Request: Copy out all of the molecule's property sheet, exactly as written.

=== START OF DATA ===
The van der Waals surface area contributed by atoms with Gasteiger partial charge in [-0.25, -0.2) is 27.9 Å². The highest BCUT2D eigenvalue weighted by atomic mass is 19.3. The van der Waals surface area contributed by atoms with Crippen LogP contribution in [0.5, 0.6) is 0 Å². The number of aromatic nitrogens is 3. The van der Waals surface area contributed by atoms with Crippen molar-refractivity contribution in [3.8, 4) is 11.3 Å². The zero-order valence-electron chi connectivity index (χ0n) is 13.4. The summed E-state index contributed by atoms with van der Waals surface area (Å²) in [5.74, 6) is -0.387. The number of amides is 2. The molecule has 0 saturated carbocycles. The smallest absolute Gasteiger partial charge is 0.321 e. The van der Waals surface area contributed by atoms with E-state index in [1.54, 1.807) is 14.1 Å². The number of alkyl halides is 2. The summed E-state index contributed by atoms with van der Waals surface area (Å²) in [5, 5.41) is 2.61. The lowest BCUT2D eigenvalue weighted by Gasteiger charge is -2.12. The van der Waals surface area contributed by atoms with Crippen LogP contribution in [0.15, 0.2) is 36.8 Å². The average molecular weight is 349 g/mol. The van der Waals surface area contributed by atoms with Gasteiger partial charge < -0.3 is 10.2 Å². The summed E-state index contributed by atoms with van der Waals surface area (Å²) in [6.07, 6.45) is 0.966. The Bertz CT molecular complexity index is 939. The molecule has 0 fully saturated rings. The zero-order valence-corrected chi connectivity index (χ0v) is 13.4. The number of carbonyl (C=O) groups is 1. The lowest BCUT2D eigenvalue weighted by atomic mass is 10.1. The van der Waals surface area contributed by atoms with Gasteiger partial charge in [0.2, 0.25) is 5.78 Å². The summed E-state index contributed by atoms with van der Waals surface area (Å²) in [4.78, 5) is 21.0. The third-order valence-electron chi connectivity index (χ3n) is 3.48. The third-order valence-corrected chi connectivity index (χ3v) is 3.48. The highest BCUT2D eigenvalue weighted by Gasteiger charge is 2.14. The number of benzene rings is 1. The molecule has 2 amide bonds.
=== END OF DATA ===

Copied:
The van der Waals surface area contributed by atoms with Gasteiger partial charge in [-0.25, -0.2) is 27.9 Å². The highest BCUT2D eigenvalue weighted by atomic mass is 19.3. The van der Waals surface area contributed by atoms with Crippen LogP contribution in [0.5, 0.6) is 0 Å². The number of aromatic nitrogens is 3. The van der Waals surface area contributed by atoms with Crippen molar-refractivity contribution in [3.8, 4) is 11.3 Å². The zero-order valence-electron chi connectivity index (χ0n) is 13.4. The summed E-state index contributed by atoms with van der Waals surface area (Å²) in [5.74, 6) is -0.387. The number of amides is 2. The molecule has 0 saturated carbocycles. The smallest absolute Gasteiger partial charge is 0.321 e. The van der Waals surface area contributed by atoms with E-state index in [1.54, 1.807) is 14.1 Å². The number of alkyl halides is 2. The summed E-state index contributed by atoms with van der Waals surface area (Å²) in [5, 5.41) is 2.61. The lowest BCUT2D eigenvalue weighted by Gasteiger charge is -2.12. The van der Waals surface area contributed by atoms with Crippen LogP contribution in [0.15, 0.2) is 36.8 Å². The average molecular weight is 349 g/mol. The van der Waals surface area contributed by atoms with Gasteiger partial charge < -0.3 is 10.2 Å². The summed E-state index contributed by atoms with van der Waals surface area (Å²) in [6.07, 6.45) is 0.966. The Bertz CT molecular complexity index is 939. The molecule has 0 fully saturated rings. The zero-order valence-corrected chi connectivity index (χ0v) is 13.4. The number of carbonyl (C=O) groups is 1. The lowest BCUT2D eigenvalue weighted by atomic mass is 10.1. The van der Waals surface area contributed by atoms with Gasteiger partial charge in [0.2, 0.25) is 5.78 Å². The summed E-state index contributed by atoms with van der Waals surface area (Å²) in [4.78, 5) is 21.0. The third-order valence-electron chi connectivity index (χ3n) is 3.48. The third-order valence-corrected chi connectivity index (χ3v) is 3.48. The highest BCUT2D eigenvalue weighted by Gasteiger charge is 2.14. The number of benzene rings is 1. The molecule has 2 amide bonds.